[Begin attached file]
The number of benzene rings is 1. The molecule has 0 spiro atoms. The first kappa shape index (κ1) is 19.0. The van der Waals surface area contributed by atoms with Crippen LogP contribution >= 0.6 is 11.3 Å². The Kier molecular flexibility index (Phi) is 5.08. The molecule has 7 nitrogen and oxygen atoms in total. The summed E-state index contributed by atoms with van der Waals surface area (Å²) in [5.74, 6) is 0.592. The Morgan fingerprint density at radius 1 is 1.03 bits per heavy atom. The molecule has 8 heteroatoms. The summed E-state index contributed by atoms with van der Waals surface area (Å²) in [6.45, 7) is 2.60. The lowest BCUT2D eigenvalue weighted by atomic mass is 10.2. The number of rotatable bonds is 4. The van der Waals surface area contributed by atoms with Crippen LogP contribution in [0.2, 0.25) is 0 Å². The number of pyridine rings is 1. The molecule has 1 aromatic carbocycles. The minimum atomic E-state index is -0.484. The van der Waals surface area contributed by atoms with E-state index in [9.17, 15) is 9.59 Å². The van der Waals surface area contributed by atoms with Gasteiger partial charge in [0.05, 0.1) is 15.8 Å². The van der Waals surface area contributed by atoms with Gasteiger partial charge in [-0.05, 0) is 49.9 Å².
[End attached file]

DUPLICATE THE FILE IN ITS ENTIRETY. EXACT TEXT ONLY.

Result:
The number of benzene rings is 1. The molecule has 0 spiro atoms. The first kappa shape index (κ1) is 19.0. The van der Waals surface area contributed by atoms with Crippen LogP contribution >= 0.6 is 11.3 Å². The Kier molecular flexibility index (Phi) is 5.08. The molecule has 7 nitrogen and oxygen atoms in total. The summed E-state index contributed by atoms with van der Waals surface area (Å²) in [5.74, 6) is 0.592. The Morgan fingerprint density at radius 1 is 1.03 bits per heavy atom. The molecule has 8 heteroatoms. The summed E-state index contributed by atoms with van der Waals surface area (Å²) in [6.45, 7) is 2.60. The lowest BCUT2D eigenvalue weighted by atomic mass is 10.2. The number of rotatable bonds is 4. The van der Waals surface area contributed by atoms with Crippen LogP contribution in [0.2, 0.25) is 0 Å². The number of pyridine rings is 1. The molecule has 1 aromatic carbocycles. The minimum atomic E-state index is -0.484. The van der Waals surface area contributed by atoms with E-state index in [9.17, 15) is 9.59 Å². The van der Waals surface area contributed by atoms with Gasteiger partial charge in [0.05, 0.1) is 15.8 Å². The van der Waals surface area contributed by atoms with Gasteiger partial charge in [-0.05, 0) is 49.9 Å².